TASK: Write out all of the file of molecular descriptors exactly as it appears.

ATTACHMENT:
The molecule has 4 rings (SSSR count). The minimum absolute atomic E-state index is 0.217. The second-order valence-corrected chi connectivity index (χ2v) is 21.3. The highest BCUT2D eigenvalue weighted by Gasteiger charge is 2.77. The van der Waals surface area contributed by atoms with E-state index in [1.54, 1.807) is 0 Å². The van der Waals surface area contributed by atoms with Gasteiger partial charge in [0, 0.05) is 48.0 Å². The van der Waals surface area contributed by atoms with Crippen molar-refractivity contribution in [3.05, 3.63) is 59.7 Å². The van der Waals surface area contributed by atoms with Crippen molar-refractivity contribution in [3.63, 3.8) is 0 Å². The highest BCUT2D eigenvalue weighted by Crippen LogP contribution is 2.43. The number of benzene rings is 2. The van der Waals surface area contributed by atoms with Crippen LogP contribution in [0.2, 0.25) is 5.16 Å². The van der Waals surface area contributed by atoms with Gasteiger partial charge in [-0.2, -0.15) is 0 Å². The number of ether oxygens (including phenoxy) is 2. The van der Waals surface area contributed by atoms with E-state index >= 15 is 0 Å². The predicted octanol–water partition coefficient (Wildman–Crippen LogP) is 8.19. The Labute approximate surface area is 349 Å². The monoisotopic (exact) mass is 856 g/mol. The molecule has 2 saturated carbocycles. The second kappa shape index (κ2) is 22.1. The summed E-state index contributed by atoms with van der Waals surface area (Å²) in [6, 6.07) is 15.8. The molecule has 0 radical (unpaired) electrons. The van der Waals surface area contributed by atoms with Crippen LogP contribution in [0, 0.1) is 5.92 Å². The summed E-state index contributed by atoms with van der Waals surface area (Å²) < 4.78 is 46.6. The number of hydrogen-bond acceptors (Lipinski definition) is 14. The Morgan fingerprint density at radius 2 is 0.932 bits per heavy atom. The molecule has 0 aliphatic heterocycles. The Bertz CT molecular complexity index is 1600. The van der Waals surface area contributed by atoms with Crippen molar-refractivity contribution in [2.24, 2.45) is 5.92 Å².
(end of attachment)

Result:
The molecule has 4 rings (SSSR count). The minimum absolute atomic E-state index is 0.217. The second-order valence-corrected chi connectivity index (χ2v) is 21.3. The highest BCUT2D eigenvalue weighted by Gasteiger charge is 2.77. The van der Waals surface area contributed by atoms with E-state index in [1.54, 1.807) is 0 Å². The van der Waals surface area contributed by atoms with Gasteiger partial charge in [0, 0.05) is 48.0 Å². The van der Waals surface area contributed by atoms with Crippen molar-refractivity contribution in [3.05, 3.63) is 59.7 Å². The van der Waals surface area contributed by atoms with Crippen molar-refractivity contribution in [3.63, 3.8) is 0 Å². The highest BCUT2D eigenvalue weighted by Crippen LogP contribution is 2.43. The number of benzene rings is 2. The van der Waals surface area contributed by atoms with Crippen LogP contribution in [0.2, 0.25) is 5.16 Å². The van der Waals surface area contributed by atoms with Gasteiger partial charge in [-0.2, -0.15) is 0 Å². The number of ether oxygens (including phenoxy) is 2. The van der Waals surface area contributed by atoms with E-state index >= 15 is 0 Å². The predicted octanol–water partition coefficient (Wildman–Crippen LogP) is 8.19. The Labute approximate surface area is 349 Å². The monoisotopic (exact) mass is 856 g/mol. The molecule has 2 saturated carbocycles. The second kappa shape index (κ2) is 22.1. The summed E-state index contributed by atoms with van der Waals surface area (Å²) in [6, 6.07) is 15.8. The molecule has 0 radical (unpaired) electrons. The van der Waals surface area contributed by atoms with Crippen LogP contribution in [0, 0.1) is 5.92 Å². The summed E-state index contributed by atoms with van der Waals surface area (Å²) < 4.78 is 46.6. The number of hydrogen-bond acceptors (Lipinski definition) is 14. The Morgan fingerprint density at radius 2 is 0.932 bits per heavy atom. The molecule has 0 aliphatic heterocycles. The Bertz CT molecular complexity index is 1600. The van der Waals surface area contributed by atoms with Crippen molar-refractivity contribution in [2.24, 2.45) is 5.92 Å².